By Nicole Pollack
Via- Wyoming News Exchange
CASPER – For the Wyoming towns not chosen to host a demonstration nuclear reactor, word that they’re back in the running for a new wave of plants came sooner than expected.
But local officials say the prospect remains as welcome — if not more — as it was last June, when nuclear developer TerraPower announced that it would consider retiring coalfired power plants in Kemmerer, Glenrock, Gillette and Rock Springs for its flagship project.
A few months later, TerraPower picked Kemmerer’s Naughton Power Plant, where the two remaining coal units were set to retire in 2025, the soonest of electric utility Rocky Mountain Power’s Wyoming coal fleet.
The decision came a few short years before the coal town of 2,400 lost one of its top employers, offering a lifeline to the hundreds of residents afraid they wouldn’t be able to stay.
The company also promised to consider Glenrock’s Dave Johnston plant, Gillette’s Wyodak plant and Rock Springs’ Jim Bridger plant for the many subsequent reactors it assured them would follow Kemmerer’s.
And it revealed plans a few weeks ago to study the feasibility of building up to five more reactors of the same design in Wyoming and Utah by 2035.
Now the three towns hope TerraPower will succeed in Kemmerer — where the company aims to bring its first reactor online by 2028 — so it can keep their coal plants alive, too.
“Dave Johnston is such a critical economic driver for our communities,” said Converse County Commissioner Jim Willox. “It’s been a hub of the Glenrock community since it was built, and it’s an important tax base.”
All four units of Glenrock’s power plant are scheduled to close in 2027.
With the plant’s retirement looming, the town was disappointed to lose out last year, Willox said. But he thinks being second (or third, fourth or fifth) could turn out even more favorably.
“The retirement timeline for Dave Johnson fits a little better into phase two than it fit into phase one,” he said. “We just think that there were a lot of factors that were really positive for Dave Johnston, and so we continue to think they look that way.”
Nuclear isn’t Dave Johnston’s only prospect, though.
Many in Glenrock, including Willox, are pushing for the installation of carbon capture at multiple Dave Johnston units — a possibility that could give a boost to local oil production, but which Rocky Mountain Power has pushed back against due to high anticipated costs.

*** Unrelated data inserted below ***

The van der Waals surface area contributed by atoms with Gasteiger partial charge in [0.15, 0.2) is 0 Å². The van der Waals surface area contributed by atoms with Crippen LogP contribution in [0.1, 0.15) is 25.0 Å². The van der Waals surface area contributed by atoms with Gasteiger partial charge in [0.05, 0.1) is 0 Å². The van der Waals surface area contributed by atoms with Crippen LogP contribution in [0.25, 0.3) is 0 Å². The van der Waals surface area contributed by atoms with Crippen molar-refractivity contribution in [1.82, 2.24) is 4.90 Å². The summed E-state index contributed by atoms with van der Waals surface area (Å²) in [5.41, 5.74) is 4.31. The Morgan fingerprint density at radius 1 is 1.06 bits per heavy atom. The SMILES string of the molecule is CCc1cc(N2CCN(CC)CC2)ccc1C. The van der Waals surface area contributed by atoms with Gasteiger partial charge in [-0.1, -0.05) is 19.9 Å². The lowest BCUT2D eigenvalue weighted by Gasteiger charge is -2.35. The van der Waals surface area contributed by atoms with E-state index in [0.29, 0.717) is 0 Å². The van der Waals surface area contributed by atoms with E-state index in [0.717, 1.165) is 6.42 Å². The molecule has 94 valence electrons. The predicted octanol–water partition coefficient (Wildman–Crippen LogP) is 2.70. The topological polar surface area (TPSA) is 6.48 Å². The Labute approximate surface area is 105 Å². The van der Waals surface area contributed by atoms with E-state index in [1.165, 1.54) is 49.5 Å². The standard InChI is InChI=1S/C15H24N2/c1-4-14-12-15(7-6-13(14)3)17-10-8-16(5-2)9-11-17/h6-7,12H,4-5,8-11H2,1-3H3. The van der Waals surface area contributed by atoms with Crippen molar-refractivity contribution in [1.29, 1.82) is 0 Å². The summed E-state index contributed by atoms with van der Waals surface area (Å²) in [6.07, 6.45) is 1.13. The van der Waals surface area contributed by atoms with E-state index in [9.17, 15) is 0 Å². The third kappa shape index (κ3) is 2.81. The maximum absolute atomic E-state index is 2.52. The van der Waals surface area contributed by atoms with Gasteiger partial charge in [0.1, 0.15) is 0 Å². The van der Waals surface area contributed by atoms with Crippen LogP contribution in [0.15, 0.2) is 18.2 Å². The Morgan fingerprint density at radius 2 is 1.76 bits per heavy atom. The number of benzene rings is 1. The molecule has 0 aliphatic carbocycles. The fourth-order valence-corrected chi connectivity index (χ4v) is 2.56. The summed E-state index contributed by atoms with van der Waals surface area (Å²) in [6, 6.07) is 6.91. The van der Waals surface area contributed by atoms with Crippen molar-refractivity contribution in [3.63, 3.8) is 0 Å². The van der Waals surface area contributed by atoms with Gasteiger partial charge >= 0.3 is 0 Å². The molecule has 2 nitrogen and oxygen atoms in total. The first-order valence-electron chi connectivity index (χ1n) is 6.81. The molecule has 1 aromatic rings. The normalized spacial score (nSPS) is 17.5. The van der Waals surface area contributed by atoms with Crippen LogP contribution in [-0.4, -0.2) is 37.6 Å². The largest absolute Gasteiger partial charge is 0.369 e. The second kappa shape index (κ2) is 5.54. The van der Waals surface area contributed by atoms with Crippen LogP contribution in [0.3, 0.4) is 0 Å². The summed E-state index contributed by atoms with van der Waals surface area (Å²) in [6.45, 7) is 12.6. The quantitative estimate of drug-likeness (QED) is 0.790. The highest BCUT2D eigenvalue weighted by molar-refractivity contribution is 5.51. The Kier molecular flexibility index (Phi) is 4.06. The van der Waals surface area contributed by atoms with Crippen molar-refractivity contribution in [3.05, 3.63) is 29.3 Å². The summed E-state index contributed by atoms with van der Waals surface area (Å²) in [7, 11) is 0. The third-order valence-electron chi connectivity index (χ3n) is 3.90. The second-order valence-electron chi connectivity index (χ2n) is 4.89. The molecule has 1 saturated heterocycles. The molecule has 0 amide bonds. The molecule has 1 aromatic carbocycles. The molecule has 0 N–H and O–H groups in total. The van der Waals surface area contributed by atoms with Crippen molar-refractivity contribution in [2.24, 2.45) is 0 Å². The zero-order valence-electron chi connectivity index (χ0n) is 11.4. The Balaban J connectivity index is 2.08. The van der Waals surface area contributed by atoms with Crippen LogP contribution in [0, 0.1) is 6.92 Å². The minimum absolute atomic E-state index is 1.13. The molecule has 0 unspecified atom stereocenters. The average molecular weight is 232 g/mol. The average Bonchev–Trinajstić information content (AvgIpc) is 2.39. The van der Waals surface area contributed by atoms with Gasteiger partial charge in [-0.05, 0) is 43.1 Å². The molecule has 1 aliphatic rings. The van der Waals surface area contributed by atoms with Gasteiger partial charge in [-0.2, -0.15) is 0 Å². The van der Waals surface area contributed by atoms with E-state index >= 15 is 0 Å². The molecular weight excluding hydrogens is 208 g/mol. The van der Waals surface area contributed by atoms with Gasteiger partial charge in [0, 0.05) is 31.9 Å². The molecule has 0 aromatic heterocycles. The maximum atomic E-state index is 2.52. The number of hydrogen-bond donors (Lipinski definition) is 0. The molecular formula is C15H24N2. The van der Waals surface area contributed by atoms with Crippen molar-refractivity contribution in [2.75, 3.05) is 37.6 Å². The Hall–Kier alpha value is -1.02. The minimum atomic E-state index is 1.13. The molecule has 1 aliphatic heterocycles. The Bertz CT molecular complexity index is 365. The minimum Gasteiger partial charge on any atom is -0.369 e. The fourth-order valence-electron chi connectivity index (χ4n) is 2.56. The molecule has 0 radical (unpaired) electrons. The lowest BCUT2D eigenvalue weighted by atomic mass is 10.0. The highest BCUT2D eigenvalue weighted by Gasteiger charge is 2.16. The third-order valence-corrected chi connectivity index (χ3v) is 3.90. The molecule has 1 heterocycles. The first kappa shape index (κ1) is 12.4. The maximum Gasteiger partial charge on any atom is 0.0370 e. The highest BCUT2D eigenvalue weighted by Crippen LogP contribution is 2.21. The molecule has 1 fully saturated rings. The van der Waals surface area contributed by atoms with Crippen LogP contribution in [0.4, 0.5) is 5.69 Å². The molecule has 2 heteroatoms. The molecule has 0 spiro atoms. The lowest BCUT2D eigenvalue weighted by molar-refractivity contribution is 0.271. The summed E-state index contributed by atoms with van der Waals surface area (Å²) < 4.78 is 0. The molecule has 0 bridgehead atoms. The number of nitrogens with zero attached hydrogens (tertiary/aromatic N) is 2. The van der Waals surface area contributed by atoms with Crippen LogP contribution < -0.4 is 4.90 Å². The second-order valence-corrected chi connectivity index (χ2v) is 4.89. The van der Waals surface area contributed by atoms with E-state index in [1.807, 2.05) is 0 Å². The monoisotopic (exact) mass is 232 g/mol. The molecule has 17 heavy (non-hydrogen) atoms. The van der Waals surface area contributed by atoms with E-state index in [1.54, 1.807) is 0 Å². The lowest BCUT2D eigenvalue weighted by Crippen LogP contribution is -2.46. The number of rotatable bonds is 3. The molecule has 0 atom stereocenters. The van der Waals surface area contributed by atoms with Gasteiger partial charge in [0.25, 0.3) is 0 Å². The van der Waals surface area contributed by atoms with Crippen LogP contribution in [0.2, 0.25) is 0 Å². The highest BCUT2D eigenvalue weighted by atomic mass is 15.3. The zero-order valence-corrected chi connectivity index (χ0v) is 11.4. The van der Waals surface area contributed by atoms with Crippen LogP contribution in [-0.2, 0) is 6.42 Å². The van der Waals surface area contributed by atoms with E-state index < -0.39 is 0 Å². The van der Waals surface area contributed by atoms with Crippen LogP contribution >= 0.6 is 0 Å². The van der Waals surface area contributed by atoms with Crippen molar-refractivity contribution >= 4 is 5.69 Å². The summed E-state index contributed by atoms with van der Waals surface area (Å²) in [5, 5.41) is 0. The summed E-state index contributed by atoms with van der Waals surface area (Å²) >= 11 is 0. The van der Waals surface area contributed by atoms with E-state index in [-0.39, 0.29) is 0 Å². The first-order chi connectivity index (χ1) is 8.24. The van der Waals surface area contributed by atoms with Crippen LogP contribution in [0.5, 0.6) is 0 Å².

Whether through nuclear, coal-plus-carbon capture or a combination of the two, Willox said, “it’s critical that we produce power at that location. It’s important for the grid. It’s important to our economy.”
Gillette, situated in the heart of Wyoming’s coal country, has also proved open to nuclear. Surrounded by the nation’s biggest coal mines and two of its youngest power plants, though, Gillette leaders don’t feel the same urgency as their counterparts in Kemmerer and Glenrock.
The Wyodak power plant is expected to continue operating through 2039. And Basin Electric Power Cooperative’s Dry Fork Station, a state-of-the-art facility completed in 2011, has no retirement date.
“In Kemmerer, the coal power plant was going offline, so they were excited for that, because that was jobs they weren’t going to lose,” said Gillette Mayor Eric Hanson. “Where in Gillette, we were like, ‘Well, that would be a great addition, but it’s just a supporting thing to what we have and what we’re going to have for a while.’”
The community still hoped it would land the demonstration plant, Hanson added, but people knew they’d be OK if it didn’t.
Neither Willox nor Hanson said they’d heard much from their constituents about the renewed opportunity for nuclear power. But both said they knew people who had lingering questions about it, especially about how the waste will be stored — which they hope TerraPower will be able to answer more thoroughly by the time additional plants are being built.
Kemmerer, meanwhile, is going full steam ahead.
There’s hope, according to City Administrator Brian Muir, that a second TerraPower reactor could follow the first. Adding another reactor would keep job numbers up even if employment plummets at the local coal mine — something officials are already working to prevent.
“I think there’ll be a modest net gain with one nuclear power plant,” Muir said. “A second nuclear power plant with another 150 to 250 employees would more than compensate. That would be significant growth.”
But for Kemmerer to get a second TerraPower reactor — or anyone else to get a first — the company’s demonstration project has to succeed.
And the Powder River Basin Resource Council has raised concerns not only about issues like waste and cost, but about the state’s faith in the nascent advanced nuclear industry.
“It’s very troubling to see the company make promises that they might not be able to keep, in terms of job creation and economic development within our state, and more broadly, regionally,” said Shannon Anderson, the landowners’ group’s staff attorney. “It’s just unanswered questions at this point.”